In what McDuffie County Superintendent of Schools Mark Petersen called a "significant paradigm shift of how we educate at-risk students," members of the system's Board of Education voted last Thursday evening to close their alternative school and subcontract the educational service to a private company.
After spending several hours in discussion during their morning planning session, the McDuffie County Board of Education wasted no time in the regular meeting that evening approving unanimously to close CrossRoads Learning Center and replace it with an Ombudsman program through Educational Services of America. Board members Rick McCorkle and Dorothy Hart were not present at the meeting.
According to their website, ESA's Ombudsman service offers personalized, computer-assisted learning for middle and high school students who benefit from an alternative learning environment due to a variety of issues including truancy, credit or academic skill deficiencies, social and family challenges or learning/behavioral disorders.
"It provides a path for them to do something besides flip burgers for the rest of their lives," Dr. Petersen said during the planning meeting.
Providing a Tier 2 diploma through non-traditional methods, the Ombudsman program will consist of a split school day of three hours for high school students in the morning and four hours for middle school students in the afternoon. The students will not have homework and no meals will be provided.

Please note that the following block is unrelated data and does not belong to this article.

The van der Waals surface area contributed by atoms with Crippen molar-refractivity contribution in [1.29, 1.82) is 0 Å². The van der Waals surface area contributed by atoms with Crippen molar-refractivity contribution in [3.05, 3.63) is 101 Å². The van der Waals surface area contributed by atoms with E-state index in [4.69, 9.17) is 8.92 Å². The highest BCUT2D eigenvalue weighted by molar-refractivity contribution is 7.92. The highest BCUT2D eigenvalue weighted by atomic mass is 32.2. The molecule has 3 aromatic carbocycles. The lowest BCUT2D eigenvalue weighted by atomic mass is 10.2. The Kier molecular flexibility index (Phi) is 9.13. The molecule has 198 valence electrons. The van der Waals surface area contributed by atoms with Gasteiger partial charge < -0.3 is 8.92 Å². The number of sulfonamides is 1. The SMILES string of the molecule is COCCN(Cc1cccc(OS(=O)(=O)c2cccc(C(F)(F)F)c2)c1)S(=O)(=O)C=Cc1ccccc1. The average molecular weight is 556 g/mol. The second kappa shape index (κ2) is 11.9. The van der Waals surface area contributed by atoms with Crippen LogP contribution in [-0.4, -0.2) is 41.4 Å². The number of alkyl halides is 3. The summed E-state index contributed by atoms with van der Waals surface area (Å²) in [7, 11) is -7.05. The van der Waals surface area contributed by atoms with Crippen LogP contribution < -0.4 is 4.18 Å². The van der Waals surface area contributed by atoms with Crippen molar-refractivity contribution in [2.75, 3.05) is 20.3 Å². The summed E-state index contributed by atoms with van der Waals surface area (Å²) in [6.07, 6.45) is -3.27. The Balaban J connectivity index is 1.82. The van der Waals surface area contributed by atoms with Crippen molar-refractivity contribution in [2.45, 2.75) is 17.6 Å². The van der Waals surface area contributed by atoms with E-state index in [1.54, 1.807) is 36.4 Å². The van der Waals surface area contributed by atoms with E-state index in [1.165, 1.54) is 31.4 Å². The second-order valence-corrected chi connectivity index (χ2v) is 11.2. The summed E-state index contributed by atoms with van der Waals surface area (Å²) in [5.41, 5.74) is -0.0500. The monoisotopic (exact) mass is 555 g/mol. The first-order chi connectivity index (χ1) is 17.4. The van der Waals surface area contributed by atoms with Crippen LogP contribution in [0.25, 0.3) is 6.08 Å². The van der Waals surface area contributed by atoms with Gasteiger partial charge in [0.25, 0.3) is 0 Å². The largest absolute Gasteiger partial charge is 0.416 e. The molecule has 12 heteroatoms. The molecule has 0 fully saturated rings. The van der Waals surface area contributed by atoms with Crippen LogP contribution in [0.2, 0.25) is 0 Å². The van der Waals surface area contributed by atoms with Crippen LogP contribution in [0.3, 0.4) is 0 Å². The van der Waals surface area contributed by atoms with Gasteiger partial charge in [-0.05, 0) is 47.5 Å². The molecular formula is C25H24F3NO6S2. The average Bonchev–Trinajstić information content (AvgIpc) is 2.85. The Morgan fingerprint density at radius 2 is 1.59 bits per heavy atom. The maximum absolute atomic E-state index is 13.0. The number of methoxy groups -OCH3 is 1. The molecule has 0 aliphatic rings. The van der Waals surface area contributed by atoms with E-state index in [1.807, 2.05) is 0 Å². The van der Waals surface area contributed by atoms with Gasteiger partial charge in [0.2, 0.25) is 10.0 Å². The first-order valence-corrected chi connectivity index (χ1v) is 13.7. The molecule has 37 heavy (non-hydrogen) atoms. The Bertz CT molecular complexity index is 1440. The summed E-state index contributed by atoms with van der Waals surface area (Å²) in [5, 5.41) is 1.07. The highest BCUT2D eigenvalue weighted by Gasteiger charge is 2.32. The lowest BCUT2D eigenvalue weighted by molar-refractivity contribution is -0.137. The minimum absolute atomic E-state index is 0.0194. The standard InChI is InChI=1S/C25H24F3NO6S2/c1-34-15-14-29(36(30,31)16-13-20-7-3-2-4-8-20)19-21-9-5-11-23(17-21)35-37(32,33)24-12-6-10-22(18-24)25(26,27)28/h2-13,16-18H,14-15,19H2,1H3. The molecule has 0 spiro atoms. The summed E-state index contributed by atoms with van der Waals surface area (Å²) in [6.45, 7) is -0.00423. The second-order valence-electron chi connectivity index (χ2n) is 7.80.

McDuffie Board Vice Chair Georgia Hobbs said during the planning session that she wanted to express concern about the amount of free time, especially with leaving middle school students home alone during the first half of the day.
Suggestions were made during discussion to fill the free time with programs that encourage community outreach and teach work ethics. Dr. Petersen promised that would be taken care of when the program gets to the planning stage.
The board had to move on short notice because Thursday was the deadline to join the program and have it opened by the first day of school. Dr. Petersen also said a decision had to be made because CrossRoads Principal Steve Strouble turned in his resignation last month.
"The issue we had was Mr. Strouble was retiring, and there was going to be a change no matter what we did," he said. "So we had to make a decision."
Dr. Petersen met last Friday with the CrossRoads faculty to explain the situation and assure them that they would be transferred elsewhere in the school system to keep their jobs.
"At least that eases their mind as far as their future in the system, but everybody is still concerned about the kids," Mr. Strouble said in an interview Tuesday morning.
The CrossRoads principal said he was at the presentation Ombudsman made to the school board, which left him with the same unanswered questions posed by Mrs. Hobbs. While openly admitting he didn't understand the effectiveness of a program that "provides no meals for the kids and leaves them at home in the morning or job hunting in the afternoon," he did say he would keep an open mind and wait-and-see attitude about the program.